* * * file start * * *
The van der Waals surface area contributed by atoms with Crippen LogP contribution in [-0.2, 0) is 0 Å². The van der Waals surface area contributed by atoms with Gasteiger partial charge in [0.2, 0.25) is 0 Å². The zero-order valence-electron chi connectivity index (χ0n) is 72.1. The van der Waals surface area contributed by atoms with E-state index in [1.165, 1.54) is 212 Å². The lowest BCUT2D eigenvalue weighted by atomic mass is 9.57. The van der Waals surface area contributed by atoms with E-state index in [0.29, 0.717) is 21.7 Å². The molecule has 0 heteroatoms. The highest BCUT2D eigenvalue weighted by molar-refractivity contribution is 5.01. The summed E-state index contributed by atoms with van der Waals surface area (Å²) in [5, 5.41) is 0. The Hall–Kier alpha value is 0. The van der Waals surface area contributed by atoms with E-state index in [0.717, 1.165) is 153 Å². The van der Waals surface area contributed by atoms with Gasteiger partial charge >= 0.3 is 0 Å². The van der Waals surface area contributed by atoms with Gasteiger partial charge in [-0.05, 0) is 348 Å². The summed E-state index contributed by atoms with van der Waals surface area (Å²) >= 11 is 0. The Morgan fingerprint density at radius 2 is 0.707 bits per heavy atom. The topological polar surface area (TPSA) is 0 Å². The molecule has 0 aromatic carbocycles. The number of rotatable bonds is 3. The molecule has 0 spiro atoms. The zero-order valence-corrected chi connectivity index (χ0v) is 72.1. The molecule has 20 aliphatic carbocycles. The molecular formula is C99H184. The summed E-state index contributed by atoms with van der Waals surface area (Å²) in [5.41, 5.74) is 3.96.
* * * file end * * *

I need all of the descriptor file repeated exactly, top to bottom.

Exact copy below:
The van der Waals surface area contributed by atoms with Crippen LogP contribution in [-0.2, 0) is 0 Å². The van der Waals surface area contributed by atoms with Gasteiger partial charge in [0.2, 0.25) is 0 Å². The zero-order valence-electron chi connectivity index (χ0n) is 72.1. The van der Waals surface area contributed by atoms with E-state index in [1.165, 1.54) is 212 Å². The lowest BCUT2D eigenvalue weighted by atomic mass is 9.57. The van der Waals surface area contributed by atoms with E-state index in [0.29, 0.717) is 21.7 Å². The molecule has 0 heteroatoms. The highest BCUT2D eigenvalue weighted by molar-refractivity contribution is 5.01. The summed E-state index contributed by atoms with van der Waals surface area (Å²) in [5, 5.41) is 0. The Hall–Kier alpha value is 0. The van der Waals surface area contributed by atoms with E-state index in [0.717, 1.165) is 153 Å². The van der Waals surface area contributed by atoms with Gasteiger partial charge >= 0.3 is 0 Å². The van der Waals surface area contributed by atoms with Gasteiger partial charge in [-0.05, 0) is 348 Å². The summed E-state index contributed by atoms with van der Waals surface area (Å²) >= 11 is 0. The Morgan fingerprint density at radius 2 is 0.707 bits per heavy atom. The topological polar surface area (TPSA) is 0 Å². The molecule has 0 aromatic carbocycles. The number of rotatable bonds is 3. The molecule has 0 spiro atoms. The zero-order valence-corrected chi connectivity index (χ0v) is 72.1. The molecule has 20 aliphatic carbocycles. The molecular formula is C99H184. The summed E-state index contributed by atoms with van der Waals surface area (Å²) in [5.41, 5.74) is 3.96.